Truth and Truthfulness: An Essay in Genealogyby Bernard Williams
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What does it mean to be truthful? What role does truth play in our lives? What do we lose if we reject truthfulness? No philosopher is better suited to answer these questions than Bernard Williams. Writing with his characteristic combination of passion and elegant simplicity, he explores the value of truth and finds it to be both less and more than we might imagine.
Modern culture exhibits two attitudes toward truth: suspicion of being deceived (no one wants to be fooled) and skepticism that objective truth exists at all (no one wants to be naive). This tension between a demand for truthfulness and the doubt that there is any truth to be found is not an abstract paradox. It has political consequences and signals a danger that our intellectual activities, particularly in the humanities, may tear themselves to pieces.
Williams's approach, in the tradition of Nietzsche's genealogy, blends philosophy, history, and a fictional account of how the human concern with truth might have arisen. Without denying that we should worry about the contingency of much that we take for granted, he defends truth as an intellectual objective and a cultural value. He identifies two basic virtues of truth, Accuracy and Sincerity, the first of which aims at finding out the truth and the second at telling it. He describes different psychological and social forms that these virtues have taken and asks what ideas can make best sense of them today.
Truth and Truthfulness presents a powerful challenge to the fashionable belief that truth has no value, but equally to the traditional faith that its value guarantees itself. Bernard Williams shows us that when we lose a sense of the value of truth, we lose a lot both politically and personally, and may well lose everything.
Author Biography: Bernard Williams is Fellow of All Souls College, Oxford University, and also teaches philosophy at the University of California, Berkeley. His books include Making Sense of Humanity, Morality, Ethics and the Limits of Philosophy, Shame and Necessity, and Moral Luck.
Truth and Truthfulness is an ambitious work, and its journeys into history give it a breadth unusual in these days of increased academic specialization. . . . William's book combines real history and fictional constructs to tell a revealing story that makes us reconsider the meaning of familiar concepts.
If philosophers ever became kings, they would all be like Mr. Williams. His books were clear, funny, dramatic and readable, like great novels. . . . His final book, Truth and Truthfulness, has come along at exactly the right moment. It both describes our current crisis of truth and offers hope for a resolution.
Truth and Truthfulness is the book which has meant the most to me this year. . . . This vigorous, crystalline book is an intellectual landmark.
Honorable Mention for the 2002 Award for Best Professional/Scholarly Book in Philosophy, Association of American Publishers
"[Truth and Truthfulness] shows all Williams's characteristic virtues. He is always a pleasure to read, and as it has often done before, his deft, sparkling intelligence newly illuminates an old philosophical subject, scattering light into many surprising corners as it does so. . . . He is consistently amusing, but at absolutely no cost to the depth of the enterprise. And what a wonderful life it would be if even a small proportion of philosophers could write so well."--Simon Blackburn, Times Literary Supplement
"Its virtuoso blend of analytic philosophy, classical scholarship, historical consciousness, and uninhibited curiosity marks Truth and Truthfulness unmistakably as a work by Bernard Williams. He responds to Rousseau and Diderot; Thucydides, Herodotus, and Homer; Nietzsche, Hume, Plato, and Kant; Rorty, Habermas, and Hayden White."--Thomas Nagel, New Republic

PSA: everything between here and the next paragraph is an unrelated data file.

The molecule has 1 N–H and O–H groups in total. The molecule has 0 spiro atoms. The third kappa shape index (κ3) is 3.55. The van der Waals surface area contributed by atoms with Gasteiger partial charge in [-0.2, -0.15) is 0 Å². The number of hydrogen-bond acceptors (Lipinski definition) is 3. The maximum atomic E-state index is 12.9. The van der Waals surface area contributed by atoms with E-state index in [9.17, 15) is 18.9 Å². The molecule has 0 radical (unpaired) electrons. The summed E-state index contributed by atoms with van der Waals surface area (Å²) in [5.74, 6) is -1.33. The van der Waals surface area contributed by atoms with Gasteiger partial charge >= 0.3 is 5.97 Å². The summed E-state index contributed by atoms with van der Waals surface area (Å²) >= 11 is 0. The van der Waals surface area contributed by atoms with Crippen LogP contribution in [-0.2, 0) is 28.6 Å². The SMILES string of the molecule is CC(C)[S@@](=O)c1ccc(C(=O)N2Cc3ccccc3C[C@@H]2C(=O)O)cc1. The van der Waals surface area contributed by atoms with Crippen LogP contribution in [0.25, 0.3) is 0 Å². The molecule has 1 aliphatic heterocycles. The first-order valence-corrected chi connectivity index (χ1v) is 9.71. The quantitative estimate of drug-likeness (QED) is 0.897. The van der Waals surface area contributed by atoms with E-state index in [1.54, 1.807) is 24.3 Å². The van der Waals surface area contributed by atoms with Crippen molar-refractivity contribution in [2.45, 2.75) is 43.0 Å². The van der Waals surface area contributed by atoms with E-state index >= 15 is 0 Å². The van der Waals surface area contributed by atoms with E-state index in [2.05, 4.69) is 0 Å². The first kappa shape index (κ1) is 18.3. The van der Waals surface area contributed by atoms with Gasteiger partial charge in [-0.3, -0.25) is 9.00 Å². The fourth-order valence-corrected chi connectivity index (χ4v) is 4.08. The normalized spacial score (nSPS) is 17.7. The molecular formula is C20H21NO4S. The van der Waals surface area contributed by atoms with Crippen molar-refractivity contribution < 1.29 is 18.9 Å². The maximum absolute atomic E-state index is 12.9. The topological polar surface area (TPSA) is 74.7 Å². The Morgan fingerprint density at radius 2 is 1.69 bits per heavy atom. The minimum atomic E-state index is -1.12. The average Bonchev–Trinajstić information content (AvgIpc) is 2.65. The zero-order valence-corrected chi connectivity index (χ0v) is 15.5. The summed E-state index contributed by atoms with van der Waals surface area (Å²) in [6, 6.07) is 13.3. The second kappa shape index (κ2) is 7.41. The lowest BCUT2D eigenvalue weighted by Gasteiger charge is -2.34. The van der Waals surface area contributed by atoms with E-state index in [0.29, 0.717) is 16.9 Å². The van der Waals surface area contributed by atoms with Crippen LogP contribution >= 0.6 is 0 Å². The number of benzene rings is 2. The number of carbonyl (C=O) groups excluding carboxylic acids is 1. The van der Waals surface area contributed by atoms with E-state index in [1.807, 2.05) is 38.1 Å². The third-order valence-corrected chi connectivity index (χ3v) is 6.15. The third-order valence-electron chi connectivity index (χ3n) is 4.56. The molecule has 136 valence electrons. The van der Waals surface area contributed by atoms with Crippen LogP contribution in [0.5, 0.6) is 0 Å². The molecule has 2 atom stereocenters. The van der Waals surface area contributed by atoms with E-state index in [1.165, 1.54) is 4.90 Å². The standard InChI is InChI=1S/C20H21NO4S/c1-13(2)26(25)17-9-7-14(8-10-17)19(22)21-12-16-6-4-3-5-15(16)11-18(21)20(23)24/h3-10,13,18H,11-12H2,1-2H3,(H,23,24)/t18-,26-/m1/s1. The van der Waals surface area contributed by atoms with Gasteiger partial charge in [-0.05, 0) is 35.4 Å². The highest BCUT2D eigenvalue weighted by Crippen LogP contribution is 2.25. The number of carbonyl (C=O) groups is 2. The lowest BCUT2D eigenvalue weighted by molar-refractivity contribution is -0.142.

"Anyone who wants to understand the relations between the relatively arcane issues concerning truth debated by philosophy professors, and the larger question of what self-image we human beings should have, would do well to read Williams's new book. It is a major work."--Richard Rorty, London Review of Books
"Many colleagues consider Williams the most influential voice in contemporary moral philosophy. . . . [This book] may well have a noteworthy impact. It is Williams' reflection on the moral cost of the intellectual vogue for dispensing with the concept of truth. . . . The patient reader will enjoy the rare experience of watching philosophical and historical scaffolding installed, or revealed, beneath everyday expectations and practices of honesty, trust, doubt, deceit and wishful thinking."--Kenneth Baker, The San Francisco Chronicle
"A model of clarity and discernment."--Library Journal
"[A] brilliant and disturbing book. . . . This is a fascinating and riveting work, and it shows, in a way which no other recent work of philosophy has done, that the subject can be both important and comprehensible--and that is a very considerable achievement indeed."--Alasdair Palmer, Sunday Telegraph
"The book is never dull or nerdy. It is suffused by a sly Oxonian humor and a keen feeling for pleasures and philosophical argument. . . . Yet this playfulness does not detract from its underlying seriousness of purpose: this is a defense of the value of truth against those modern skeptics who deny its existence. . . . [I]t offers the rare pleasure of a first-rate philosophical mind at work."--Edward Skidelsky, New Statesmen
"A new book by Bernard Williams is a big event, and it is not difficult to see why. He writes on important and fundamental issues that are of interest not only to philosophers but also to anyone who wants to understand contemporary culture and society. . . . And above all, he writes with the kind of eloquence, elegance and wit that used to characterize the work of our greatest minds but that has now all but disappeared from academic life. What he writes, people want to read, and what he says, people want to hear."--Ray Monk, Times Higher Education Supplement
"Deftly, and with a certain relish, [Williams] explores the barefaced lying and the many subtler forms of deception and self-deception we practice. . . . The array of arguments he marshals to cast light on the problem leaves little doubt: If you wish to develop your talents, earn the love of another, or pursue justice, then cultivate the virtues of truth."--Peter Berkowitz, Washington Post Book World